Is Compassion Missing From the Medical Curriculum?

Compassion, empathy, sympathy
Compassion, empathy, sympathy
Compassion, empathy, and sympathy are necessary for delivery of ethical medical care.

ATLANTA, Georgia — As outlined in the Principles of Medical Ethics of the American Medical Association, physicians should demonstrate compassion and respect for human rights.1  Compassion, empathy, and sympathy are emotions necessary in the delivery of ethical medical care.  However, in a healthcare environment that is moving toward being more technical and business-focused, it is becoming increasingly difficult for clinicians to balance the business of practicing medicine with the humanistic needs of their patients. In addition, the persistent indiscriminate use of insensitive and inappropriate language can undermine the physician/patient relationship.

To this end, a team of clinicians from the Center for Medical Ethics and Health Policy at Baylor College of Medicine, in Houston, Texas, and Sutter Health/California Pacific Medical Center, in San Francisco, California, conducted a review of empathy in medical training.  Their study was presented at the 2016 Annual Meeting of the American Psychiatric Association (APA), in Atlanta, Georgia.

The authors posit that language frames how clinicians think about patients and how patients think about themselves.  When used in an empathic fashion, language can help to promote beneficial relationships and improve outcomes.  However, despite a movement toward promoting humanism in medical education, students continue to experience unethical behavior during training.

The authors cite research that the mental and emotional health of medical students starts to deteriorate upon entry into medical school and remains poor throughout training; medical students’ empathy also declines during this learning period. However, they propose that additions to the medical curriculum that promote mindfulness and compassion may serve to mitigate against the damaging effects of burnout, derogatory language, and exposure to behaviors that contradict the moral and ethical values inherent in the practice of medicine.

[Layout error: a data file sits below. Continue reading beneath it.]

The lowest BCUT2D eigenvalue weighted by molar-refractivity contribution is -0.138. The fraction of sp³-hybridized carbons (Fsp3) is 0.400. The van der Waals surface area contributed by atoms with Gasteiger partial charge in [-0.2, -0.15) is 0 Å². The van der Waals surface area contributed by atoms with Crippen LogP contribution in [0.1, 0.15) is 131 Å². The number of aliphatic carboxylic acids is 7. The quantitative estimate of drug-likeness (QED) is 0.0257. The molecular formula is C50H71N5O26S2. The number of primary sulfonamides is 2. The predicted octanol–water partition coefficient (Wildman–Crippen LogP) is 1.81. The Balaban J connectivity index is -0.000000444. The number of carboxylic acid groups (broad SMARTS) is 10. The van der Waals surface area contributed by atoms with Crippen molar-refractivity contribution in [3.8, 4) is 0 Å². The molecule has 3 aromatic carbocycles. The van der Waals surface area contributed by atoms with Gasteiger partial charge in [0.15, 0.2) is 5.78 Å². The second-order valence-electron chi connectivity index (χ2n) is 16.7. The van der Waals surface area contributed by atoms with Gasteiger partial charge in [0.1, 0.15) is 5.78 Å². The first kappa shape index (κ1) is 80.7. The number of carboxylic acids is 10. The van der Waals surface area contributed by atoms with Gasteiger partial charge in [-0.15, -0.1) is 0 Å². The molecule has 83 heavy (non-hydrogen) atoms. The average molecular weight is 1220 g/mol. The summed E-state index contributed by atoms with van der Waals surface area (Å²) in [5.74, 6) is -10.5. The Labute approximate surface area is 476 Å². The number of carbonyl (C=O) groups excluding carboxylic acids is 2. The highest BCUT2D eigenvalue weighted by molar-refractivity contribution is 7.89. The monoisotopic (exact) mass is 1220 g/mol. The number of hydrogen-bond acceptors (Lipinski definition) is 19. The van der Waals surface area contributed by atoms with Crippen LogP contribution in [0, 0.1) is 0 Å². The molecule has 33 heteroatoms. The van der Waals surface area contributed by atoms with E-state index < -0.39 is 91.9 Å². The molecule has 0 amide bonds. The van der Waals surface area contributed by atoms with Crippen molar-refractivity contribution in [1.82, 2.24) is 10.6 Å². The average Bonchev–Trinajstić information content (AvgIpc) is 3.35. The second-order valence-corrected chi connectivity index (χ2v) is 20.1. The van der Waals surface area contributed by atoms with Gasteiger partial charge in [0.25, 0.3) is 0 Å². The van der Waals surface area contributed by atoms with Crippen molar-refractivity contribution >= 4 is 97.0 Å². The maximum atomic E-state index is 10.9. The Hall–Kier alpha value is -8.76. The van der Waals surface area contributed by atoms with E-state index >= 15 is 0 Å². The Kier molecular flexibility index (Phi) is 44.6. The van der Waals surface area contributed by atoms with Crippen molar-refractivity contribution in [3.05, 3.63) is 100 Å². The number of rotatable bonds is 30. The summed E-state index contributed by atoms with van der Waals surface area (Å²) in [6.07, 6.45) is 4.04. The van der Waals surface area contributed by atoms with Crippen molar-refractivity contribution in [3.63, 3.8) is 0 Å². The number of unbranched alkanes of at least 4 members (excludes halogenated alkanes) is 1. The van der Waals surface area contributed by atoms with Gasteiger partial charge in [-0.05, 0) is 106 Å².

Person-first language is one technique that emphasizes using words to reflect positive attitudes toward people with illnesses and/or disabilities. The phenomenological empathy of dialectical behavioral therapy proposes that clinicians nonjudgmentally accommodate the experiences and perceptions of their patients. Mindful self-compassion encourages the use of kindness rather than judgment when presented with mistakes and failure, thus increasing relationship functioning and empathetic concern. Mindfulness-based stress reduction serves to reduce stress by increasing awareness of negative thought patterns.

The authors propose that implementation of these techniques into medical training programs, combined with exposure of medical students to appropriate patient-focused language, will result in more meaningful patient encounters and improved patient outcomes.  

Click here for more research from the 2016 Annual Meeting of the American Psychiatric Association.


Conrad R, McGuire Am, Springer J, Martin C. The compassion crisis in medical education. Poster presentation at: 2016 Annual Meeting of the American Psychiatric Association; May 14-18, 2016; Atlanta, GA. P2-022.